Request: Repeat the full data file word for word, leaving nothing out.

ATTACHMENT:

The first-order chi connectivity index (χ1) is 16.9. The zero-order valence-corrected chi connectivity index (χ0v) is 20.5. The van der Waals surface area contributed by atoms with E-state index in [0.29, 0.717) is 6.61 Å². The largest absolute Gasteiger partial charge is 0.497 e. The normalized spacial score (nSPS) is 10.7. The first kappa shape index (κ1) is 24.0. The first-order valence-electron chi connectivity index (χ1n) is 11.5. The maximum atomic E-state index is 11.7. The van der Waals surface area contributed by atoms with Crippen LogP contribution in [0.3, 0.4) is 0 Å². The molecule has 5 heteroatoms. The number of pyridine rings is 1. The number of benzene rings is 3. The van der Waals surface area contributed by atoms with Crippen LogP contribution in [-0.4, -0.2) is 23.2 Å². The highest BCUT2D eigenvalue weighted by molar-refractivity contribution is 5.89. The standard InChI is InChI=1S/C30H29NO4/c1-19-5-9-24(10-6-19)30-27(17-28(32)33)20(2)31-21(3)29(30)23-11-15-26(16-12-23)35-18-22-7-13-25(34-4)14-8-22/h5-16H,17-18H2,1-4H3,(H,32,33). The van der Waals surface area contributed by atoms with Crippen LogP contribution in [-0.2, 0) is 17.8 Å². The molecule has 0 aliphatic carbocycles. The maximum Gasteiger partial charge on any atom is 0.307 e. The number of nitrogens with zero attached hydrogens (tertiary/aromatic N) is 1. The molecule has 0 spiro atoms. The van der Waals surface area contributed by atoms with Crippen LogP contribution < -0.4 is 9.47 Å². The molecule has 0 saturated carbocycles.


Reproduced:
The first-order chi connectivity index (χ1) is 16.9. The zero-order valence-corrected chi connectivity index (χ0v) is 20.5. The van der Waals surface area contributed by atoms with E-state index in [0.29, 0.717) is 6.61 Å². The largest absolute Gasteiger partial charge is 0.497 e. The normalized spacial score (nSPS) is 10.7. The first kappa shape index (κ1) is 24.0. The first-order valence-electron chi connectivity index (χ1n) is 11.5. The maximum atomic E-state index is 11.7. The van der Waals surface area contributed by atoms with Crippen LogP contribution in [0.3, 0.4) is 0 Å². The molecule has 5 heteroatoms. The number of pyridine rings is 1. The number of benzene rings is 3. The van der Waals surface area contributed by atoms with Crippen LogP contribution in [-0.4, -0.2) is 23.2 Å². The highest BCUT2D eigenvalue weighted by molar-refractivity contribution is 5.89. The standard InChI is InChI=1S/C30H29NO4/c1-19-5-9-24(10-6-19)30-27(17-28(32)33)20(2)31-21(3)29(30)23-11-15-26(16-12-23)35-18-22-7-13-25(34-4)14-8-22/h5-16H,17-18H2,1-4H3,(H,32,33). The van der Waals surface area contributed by atoms with Crippen LogP contribution in [-0.2, 0) is 17.8 Å². The molecule has 0 aliphatic carbocycles. The maximum Gasteiger partial charge on any atom is 0.307 e. The number of nitrogens with zero attached hydrogens (tertiary/aromatic N) is 1. The molecule has 0 spiro atoms. The van der Waals surface area contributed by atoms with Crippen LogP contribution < -0.4 is 9.47 Å². The molecule has 0 saturated carbocycles.